Panel discussion at Metro explores threats to Voting Rights Act
April 17, 2017
Grammy-winning trumpeter and Tri-C JazzFest Cleveland artist-in-residence Terence Blanchard was part of an April 10 panel discussion focusing on the Voting Rights Act of 1965. The Joyce Foundation last year commissioned Blanchard to compose a piece about the act. Monday’s discussion was part of his information-gathering process.
“It’s unfortunate that we even needed to have a voting rights act, but it speaks to where we were at as a country, where we still are,” Blanchard said.
The Voting Rights Act of 1965 prohibits racial discrimination in voting. It has been under assault overtly and covertly. In 2013, for example, the U.S. Supreme Court voted to strip some of its protections, claiming they were no longer relevant.
Last week’s discussion was wide-ranging and touched on racism, generational disagreements and the value of civic engagement. Most agreed that overcoming voter disenfranchisement and voter cynicism was key.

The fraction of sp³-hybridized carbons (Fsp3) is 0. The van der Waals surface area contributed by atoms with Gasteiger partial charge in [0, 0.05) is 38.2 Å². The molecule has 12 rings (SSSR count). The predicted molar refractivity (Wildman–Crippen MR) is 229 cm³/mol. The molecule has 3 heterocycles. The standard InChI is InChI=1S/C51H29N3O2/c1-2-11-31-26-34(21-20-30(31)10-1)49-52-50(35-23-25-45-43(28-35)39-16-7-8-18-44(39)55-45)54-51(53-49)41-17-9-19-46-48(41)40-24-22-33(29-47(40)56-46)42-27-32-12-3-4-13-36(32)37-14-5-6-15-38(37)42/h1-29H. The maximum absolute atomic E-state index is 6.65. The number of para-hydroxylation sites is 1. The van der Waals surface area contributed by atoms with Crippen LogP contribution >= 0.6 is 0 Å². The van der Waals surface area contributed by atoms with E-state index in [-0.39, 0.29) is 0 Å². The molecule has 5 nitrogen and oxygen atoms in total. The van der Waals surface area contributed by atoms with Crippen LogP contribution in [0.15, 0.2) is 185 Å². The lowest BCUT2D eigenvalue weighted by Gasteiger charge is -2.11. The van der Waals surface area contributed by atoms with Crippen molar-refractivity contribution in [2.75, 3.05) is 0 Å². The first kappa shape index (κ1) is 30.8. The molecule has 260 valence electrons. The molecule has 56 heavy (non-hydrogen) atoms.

Panel members also included:
- Simona Epuran, a teacher at Cleveland State University who participated in the 1989 overthrow of the Communist regime in Romania.
- Jimi Izrael, a teacher at Tri-C who is also a commentator on CNN, NPR, BBC and more.
- Julian Rogers, director of community partnerships at CSU and a former Cuyahoga County Council member.
- R.A. Washington, a Cleveland writer, musician and activist who co-founded the now-closed Guide to Kulchur bookstore on Cleveland’s West Side.
Dr. Lauren Onkey, dean of the Jack, Joseph and Morton Mandel Humanities Center at Tri-C, moderated the talk, which took place in the Black Box Theatre at the Tommy LiPuma Center for Creative Arts, located at Cuyahoga Community College’s Metropolitan Campus. The discussion was held in conjunction with the College’s “Stokes: Honoring the Past, Inspiring the Future” Initiative. Learn more at http://stokes50cle.com/.